• First ‘milestone year’ is not till 2030
  • First five-year accountability period is 2030-2035
  • First ‘progress report’ is 2028 – too late to correct shortfall.

Please sign this House of Commons “Petition to Ensure Canada’s Climate Actions Match Urgent World Goals”


The petition calls on the federal government to :

  • Increase the targets for reducing emissions to actually meet the Paris Agreement targets
  • Replace the “advisory group” per Bill C-12 (3) – apparently multi-stakeholder, with an expert scientific group

Note:  One of the Government’s sectoral ‘Action Plans’ that clearly reflects this same lack of climate ambition and urgency, is federal funding for the development of “Small Modular Nuclear Reactors” which will take an estimated 10 years and add to the toxic radioactive waste.  More than 100 organizations have signed on to the Statement on the Canadian Environmental Law Association website calling these new nuclear reactors “…a dirty, dangerous distraction from tackling climate change.” https://cela.ca/casework-climate-action-nuclear-energy-case-against-smrs/

(1)To hold to 1.5°C, the IPCC says (October 2018 special report) : “In model pathways with no or limited overshoot of 1.5°C, global net anthropogenic CO2 emissions decline by about 45% from 2010 levels by 2030… reaching net zero around 2050 …” (emphasis added)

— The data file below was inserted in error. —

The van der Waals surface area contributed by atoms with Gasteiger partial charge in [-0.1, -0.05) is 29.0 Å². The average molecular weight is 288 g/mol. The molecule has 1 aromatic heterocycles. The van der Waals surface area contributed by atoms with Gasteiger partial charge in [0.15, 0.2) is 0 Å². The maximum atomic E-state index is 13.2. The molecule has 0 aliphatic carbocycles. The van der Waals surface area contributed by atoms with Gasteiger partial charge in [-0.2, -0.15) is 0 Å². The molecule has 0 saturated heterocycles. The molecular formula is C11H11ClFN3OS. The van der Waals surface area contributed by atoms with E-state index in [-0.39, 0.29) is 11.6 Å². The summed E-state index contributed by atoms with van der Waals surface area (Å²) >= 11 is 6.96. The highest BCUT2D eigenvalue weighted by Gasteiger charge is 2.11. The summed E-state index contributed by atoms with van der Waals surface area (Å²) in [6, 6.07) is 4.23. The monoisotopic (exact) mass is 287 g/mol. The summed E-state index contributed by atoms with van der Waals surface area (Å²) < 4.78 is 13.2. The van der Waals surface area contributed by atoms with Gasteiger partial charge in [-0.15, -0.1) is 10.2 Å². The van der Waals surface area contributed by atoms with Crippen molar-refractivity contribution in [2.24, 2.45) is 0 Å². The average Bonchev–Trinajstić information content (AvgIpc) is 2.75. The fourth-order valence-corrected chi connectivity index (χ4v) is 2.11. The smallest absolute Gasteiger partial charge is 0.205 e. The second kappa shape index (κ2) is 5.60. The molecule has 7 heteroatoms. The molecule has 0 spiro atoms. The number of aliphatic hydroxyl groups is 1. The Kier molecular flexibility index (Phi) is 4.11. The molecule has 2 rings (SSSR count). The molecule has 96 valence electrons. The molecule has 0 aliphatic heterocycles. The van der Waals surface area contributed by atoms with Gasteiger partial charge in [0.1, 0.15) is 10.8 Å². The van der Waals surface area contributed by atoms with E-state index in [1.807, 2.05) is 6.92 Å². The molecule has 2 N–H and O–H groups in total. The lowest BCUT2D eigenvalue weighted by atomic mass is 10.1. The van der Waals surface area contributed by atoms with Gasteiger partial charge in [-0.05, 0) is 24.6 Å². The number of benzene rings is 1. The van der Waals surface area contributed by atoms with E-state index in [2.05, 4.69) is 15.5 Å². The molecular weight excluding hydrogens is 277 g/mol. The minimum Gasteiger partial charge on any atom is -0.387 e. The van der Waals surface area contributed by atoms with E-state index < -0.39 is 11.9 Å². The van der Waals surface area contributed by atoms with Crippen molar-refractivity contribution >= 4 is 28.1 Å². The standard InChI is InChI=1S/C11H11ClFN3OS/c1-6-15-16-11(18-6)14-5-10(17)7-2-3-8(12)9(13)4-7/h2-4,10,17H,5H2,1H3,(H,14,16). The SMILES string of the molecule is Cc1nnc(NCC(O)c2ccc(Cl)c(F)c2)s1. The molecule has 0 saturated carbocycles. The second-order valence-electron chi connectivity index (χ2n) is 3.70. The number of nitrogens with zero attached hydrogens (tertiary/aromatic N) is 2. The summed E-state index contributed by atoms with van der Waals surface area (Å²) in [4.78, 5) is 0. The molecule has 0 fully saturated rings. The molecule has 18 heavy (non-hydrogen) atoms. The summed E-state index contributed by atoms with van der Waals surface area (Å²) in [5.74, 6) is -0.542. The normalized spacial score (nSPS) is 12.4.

(2)his key finding is from Chapter 3 of the same report:
The rate of change for several types of risks may also have relevance, with potentially large risks in the case of a rapid rise to overshooting temperatures, even if a decrease to 1.5°C can be achieved at the end of the 21st century or later (medium confidence). If overshoot is to be minimized, the remaining equivalent CO2 budget available for emissions is very small, which implies that large, immediate and unprecedented global efforts to mitigate greenhouse gases are required (high confidence). {3.2, 3.6.2, Cross-Chapter Box 8 in this chapter} https://www.ipcc.ch/sr15/chapter/chapter-3/

(3) House of Commons Bill C-12 of the 43rd Parliament is “ An Act respecting transparency and accountability in Canada’s efforts to achieve net-zero greenhouse gas emissions by the year 2050



Une pétition pour nous assurer que les mesures climatiques du Canada correspondent aux objectifs mondiaux urgents

 Notre objectif: 
  • Augmentation de 1,5 *C de la température moyenne mondiale au-dessus du niveau préindustriel, aussi loin que possible en dessous de 2 degrés (objectif de l’Accord de Paris) (1)
  • Un rapport scientifique du GIEC met en garde contre les conditions météorologiques extrêmes et les conditions de vie désastreuses si elles sont dépassées. (2)
Atteindre l’objectif : réduction des gaz à effet de serre inférieurs à 2005
Pourquoi la différence?
  • L’objectif du gouvernement Harper – 30 % de moins qu’en 2005 d’ici 2030 – n’était pas fondé sur la science du GIEC pour 1,5*C.
  • Si tous les pays avaient la même cible que le Canada, la température moyenne mondiale passerait à 5 degrés C au-dessus des niveaux préindustriels.
  • Le gouvernement Trudeau a adopté le même objectif au lieu de l’améliorer.
  • Les réductions du Canada dans d’autres secteurs ont été absorbées par les hausses du secteur pétrolier et gazier.
  • Les émissions du Canada ont augmenté de 20,9 % par rapport aux niveaux de 1990, tandis qu’aux États-Unis, elles ont augmenté de 3,7 %, en Allemagne et en Grande-Bretagne de 40 %, dans l’UE de 24 %. (Ces taux sont mesurés par rapport à 1990).
  • Les émissions cumulatives de ces années nécessitent maintenant des objectifs compensatoires.